Through my early tenure in the addictions field, the question of readiness for treatment and recovery was thought to be a pain quotient.  We then believed that people didn’t enter recovery until they had “hit bottom.”  If a person did not show evidence of such pain-induced readiness, they were often refused admission to treatment.  Then(……)

Much of what is known about the modern evolution of addiction treatment and recovery exists as oral history.  The ephemeral nature of that knowledge became clear to me while researching my book on the history of addiction treatment and recovery in the U.S.  There were several cases in which a key informant died in the(……)

A new book, Experiencing Spirituality, co-authored by Ernest Kurtz and Katherine Ketcham, has just been released.  It will find a broad and appreciative audience and will be of particular interest to addiction professionals, recovery support specialists, and people in recovery.  It is not a treatise on how to recover, but it offers profound insights about(……)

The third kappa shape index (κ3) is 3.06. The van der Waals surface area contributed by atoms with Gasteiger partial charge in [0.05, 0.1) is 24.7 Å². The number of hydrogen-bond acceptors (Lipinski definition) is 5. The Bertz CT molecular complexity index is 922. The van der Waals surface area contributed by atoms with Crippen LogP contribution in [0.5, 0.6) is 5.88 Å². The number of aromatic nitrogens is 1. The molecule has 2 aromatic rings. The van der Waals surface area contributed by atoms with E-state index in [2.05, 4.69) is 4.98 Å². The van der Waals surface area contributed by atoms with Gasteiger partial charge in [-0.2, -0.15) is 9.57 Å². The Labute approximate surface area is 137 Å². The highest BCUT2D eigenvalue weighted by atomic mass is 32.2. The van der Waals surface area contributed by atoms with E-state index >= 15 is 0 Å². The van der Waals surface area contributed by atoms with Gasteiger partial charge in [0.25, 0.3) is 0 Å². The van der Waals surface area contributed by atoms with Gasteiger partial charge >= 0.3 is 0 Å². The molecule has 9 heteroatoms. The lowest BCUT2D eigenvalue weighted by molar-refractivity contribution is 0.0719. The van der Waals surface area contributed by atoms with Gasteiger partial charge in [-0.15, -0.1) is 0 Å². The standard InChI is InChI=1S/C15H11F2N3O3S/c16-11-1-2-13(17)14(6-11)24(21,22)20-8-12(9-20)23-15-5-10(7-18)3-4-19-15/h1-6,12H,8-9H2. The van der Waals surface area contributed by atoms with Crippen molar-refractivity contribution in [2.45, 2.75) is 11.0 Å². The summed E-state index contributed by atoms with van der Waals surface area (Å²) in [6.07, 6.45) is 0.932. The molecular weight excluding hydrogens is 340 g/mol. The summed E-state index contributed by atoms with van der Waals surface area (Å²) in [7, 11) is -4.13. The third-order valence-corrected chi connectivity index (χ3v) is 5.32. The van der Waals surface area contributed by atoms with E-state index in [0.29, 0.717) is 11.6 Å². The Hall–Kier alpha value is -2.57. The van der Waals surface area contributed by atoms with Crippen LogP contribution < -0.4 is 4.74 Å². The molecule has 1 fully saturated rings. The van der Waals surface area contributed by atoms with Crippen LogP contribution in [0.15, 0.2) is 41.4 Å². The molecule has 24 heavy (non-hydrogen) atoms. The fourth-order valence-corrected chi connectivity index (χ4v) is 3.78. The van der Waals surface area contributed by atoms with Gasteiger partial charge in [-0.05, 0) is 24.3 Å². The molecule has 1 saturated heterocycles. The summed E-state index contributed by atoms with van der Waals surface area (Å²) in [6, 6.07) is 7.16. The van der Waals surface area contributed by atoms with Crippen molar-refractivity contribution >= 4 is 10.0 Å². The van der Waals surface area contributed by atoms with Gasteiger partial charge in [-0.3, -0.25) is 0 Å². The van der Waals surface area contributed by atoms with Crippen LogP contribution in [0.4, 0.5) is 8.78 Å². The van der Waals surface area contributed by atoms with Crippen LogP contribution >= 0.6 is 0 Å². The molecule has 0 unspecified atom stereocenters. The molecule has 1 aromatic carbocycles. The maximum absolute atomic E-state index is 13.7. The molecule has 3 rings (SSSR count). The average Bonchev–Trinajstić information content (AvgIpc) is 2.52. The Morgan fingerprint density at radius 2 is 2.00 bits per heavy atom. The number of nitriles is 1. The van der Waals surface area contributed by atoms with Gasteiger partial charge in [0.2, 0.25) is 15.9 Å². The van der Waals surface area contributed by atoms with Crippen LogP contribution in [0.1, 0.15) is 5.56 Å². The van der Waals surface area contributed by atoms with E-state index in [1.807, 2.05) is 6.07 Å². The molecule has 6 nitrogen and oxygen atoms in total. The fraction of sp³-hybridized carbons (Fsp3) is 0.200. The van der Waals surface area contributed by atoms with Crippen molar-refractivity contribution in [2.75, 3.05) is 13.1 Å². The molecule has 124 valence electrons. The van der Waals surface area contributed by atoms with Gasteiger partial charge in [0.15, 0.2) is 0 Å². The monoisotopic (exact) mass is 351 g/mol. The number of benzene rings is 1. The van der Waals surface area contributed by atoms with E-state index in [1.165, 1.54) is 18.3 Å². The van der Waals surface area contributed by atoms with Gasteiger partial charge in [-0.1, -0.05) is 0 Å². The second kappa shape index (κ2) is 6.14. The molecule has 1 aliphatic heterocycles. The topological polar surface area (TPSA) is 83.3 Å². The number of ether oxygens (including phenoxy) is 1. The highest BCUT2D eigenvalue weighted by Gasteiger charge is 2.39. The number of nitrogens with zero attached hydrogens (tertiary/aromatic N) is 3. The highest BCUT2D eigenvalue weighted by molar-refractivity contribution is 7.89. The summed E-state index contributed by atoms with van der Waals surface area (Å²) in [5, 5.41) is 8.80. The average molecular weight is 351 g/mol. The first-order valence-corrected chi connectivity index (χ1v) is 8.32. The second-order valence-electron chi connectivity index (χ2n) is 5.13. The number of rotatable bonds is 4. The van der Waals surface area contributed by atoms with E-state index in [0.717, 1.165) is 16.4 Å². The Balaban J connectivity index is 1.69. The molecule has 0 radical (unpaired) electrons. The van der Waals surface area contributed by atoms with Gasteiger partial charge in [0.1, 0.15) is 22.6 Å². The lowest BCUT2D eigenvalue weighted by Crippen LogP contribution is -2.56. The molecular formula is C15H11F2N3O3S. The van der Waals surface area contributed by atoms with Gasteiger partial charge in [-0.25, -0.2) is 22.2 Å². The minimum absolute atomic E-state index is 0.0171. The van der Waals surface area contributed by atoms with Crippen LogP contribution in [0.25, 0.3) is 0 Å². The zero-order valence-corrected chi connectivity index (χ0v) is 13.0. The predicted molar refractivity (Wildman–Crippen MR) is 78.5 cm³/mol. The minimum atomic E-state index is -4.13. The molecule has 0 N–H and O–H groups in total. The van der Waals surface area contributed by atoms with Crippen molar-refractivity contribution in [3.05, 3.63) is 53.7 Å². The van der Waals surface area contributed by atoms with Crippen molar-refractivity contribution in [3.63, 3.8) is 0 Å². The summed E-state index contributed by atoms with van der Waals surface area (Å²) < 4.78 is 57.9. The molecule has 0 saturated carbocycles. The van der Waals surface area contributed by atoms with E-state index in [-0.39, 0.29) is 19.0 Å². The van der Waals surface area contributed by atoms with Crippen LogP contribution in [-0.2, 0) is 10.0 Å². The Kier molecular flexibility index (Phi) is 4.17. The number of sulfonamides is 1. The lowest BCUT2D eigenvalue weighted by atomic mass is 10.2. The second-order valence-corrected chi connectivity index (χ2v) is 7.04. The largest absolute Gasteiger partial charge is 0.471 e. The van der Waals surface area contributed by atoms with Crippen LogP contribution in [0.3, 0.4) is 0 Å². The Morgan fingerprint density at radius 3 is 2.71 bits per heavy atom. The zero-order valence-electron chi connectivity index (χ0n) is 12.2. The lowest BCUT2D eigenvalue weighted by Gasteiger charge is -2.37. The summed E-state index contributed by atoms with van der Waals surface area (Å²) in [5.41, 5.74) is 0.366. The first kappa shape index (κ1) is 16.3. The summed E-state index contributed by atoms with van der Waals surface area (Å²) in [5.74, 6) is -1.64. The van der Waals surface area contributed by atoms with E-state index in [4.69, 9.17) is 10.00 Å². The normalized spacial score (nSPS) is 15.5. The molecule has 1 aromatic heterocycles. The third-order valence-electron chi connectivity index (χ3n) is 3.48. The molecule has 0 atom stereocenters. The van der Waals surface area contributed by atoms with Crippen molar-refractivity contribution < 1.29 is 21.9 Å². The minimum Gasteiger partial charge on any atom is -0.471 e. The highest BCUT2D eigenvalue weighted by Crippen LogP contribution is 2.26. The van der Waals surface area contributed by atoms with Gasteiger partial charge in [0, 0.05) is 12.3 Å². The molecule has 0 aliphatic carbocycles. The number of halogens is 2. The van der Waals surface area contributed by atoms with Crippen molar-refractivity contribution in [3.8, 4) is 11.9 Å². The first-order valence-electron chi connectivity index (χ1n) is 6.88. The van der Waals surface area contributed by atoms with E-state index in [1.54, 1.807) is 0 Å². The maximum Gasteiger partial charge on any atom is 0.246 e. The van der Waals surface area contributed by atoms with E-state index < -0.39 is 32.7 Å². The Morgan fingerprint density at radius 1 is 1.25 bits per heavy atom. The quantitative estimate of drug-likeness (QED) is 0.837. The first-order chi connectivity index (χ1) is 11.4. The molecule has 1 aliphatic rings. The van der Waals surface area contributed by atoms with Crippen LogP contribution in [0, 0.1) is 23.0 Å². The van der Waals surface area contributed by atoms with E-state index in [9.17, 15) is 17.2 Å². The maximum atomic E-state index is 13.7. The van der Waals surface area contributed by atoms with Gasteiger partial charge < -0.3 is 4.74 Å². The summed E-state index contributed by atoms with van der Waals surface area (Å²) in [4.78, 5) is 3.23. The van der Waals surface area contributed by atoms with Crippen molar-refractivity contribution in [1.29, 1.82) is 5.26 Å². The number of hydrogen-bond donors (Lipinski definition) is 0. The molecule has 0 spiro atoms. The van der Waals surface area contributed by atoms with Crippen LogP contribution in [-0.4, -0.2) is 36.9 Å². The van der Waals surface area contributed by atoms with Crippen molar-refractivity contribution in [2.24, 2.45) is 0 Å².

In 1935–the founding year of Alcoholics Anonymous, Portuguese neurologist Egas Moniz introduced a surgical procedure into psychiatry that came to be known as the prefrontal lobotomy (recall One Flew Over the Cuckoo’s Nest).   Drs. Walter Freeman and James Watts pioneered the use of this technique in the United States in 1936.  By 1960, 100,000 psychosurgery(……)

Attacking Alcoholics Anonymous (A.A.) and 12-step oriented addiction treatment has become a specialized industry with its own genre of literature, celebrity authors and speakers, single-focus websites, and promoted alternatives.  Collectively, these critics suggest that A.A. is an anachronism whose effectiveness has been exaggerated and whose time in the sun has passed.  A.A.’s institutional response to(……)